Where Greatness Lies

Where Greatness Lies

An elderly neighbor of mine has frequently articulated his profound lack of interest in any form of rock music—even the Beatles, in response to a direct query. After months of chipping away, I’ve managed to engender a minor miracle: he may be able to stomach some Beatles after all.

Does this mean that my neighbor now “gets” rock and roll, and is champing at the bit for more? Hardly. The specific Beatles songs that he reacted to (“Your Mother Should Know” and “When I’m Sixty-Four”) are certainly not the best examples of the band’s groundbreaking studio experimentation, nor are they representative of the style, technique, and expressive thrust of rock music in general. So while I’d like to dust off my hands and proclaim “horizons have been broadened!”, that’s not really the case; if my somewhat curmudgeonly neighbor discovered anything, it was most likely that Paul’s music hall-influenced creations are acceptably similar to the kind of music he already found acceptable.

What this only barely successful foray into musical proselytizing made clear to me is that one defining quality of a truly great musical imagination is a body of work that we feel has something to offer us at nearly every stage in life. Sticking with the Beatles for a moment, I can recall that at a young age (when I first became acquainted with their music) it was the poppy, upbeat and tuneful songs—”Paperback Writer,” “Here Comes the Sun,” or the infectious ska-influenced “Ob-La-Di, Ob-La-Da”—that caught my attention; as a teenager it was, not remarkably, the most obviously unconventional cuts that became my daily bread, like “Revolution 9” and “Tomorrow Never Knows”; as of late, I’ve developed a fascination for the band’s multi-part compositions including the Abbey Road medley as well as more compact creations like “Happiness Is a Warm Gun.” The Beatles catalog is so rich and varied that even naysayers can find at least something of relevance, and those die-hards among us can count on something that continues to engage rather than gather dust.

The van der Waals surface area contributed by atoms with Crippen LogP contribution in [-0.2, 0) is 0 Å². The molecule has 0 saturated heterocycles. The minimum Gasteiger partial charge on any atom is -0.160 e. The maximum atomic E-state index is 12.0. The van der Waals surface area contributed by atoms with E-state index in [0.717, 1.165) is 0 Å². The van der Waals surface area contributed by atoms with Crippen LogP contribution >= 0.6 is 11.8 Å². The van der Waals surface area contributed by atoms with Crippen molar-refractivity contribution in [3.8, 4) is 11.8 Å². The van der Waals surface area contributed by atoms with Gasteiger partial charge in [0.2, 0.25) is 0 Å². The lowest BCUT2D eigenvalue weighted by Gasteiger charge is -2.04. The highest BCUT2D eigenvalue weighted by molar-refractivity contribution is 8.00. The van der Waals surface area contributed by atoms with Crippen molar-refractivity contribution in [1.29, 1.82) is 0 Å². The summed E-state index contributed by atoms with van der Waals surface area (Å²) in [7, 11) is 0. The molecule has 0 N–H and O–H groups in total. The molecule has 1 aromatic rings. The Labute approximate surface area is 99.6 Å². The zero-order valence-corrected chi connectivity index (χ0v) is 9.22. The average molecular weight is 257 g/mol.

When I used to contemplate artistic greatness, I operated from the vague notion that the difference between good and great was one of degrees—great music, I figured, was just a whole lot better than good. That may be, but if there is any meaningful distinction between what we choose to call “good” and “great”, perhaps greatness reveals itself in variety and diversity rather than excellence alone. As I’m using it, greatness might be a term better applied to the totality of an artist’s output, where it conveys a quality other than that of a mere superlative; it is a composite picture rather than a snapshot. Had Stravinsky composed nothing other than The Rite of Spring, it would still be one of my favorite pieces of music. But to me what makes the Rite (and Stravinsky) so great is the fact that he also composed Symphony of Psalms and Agon.

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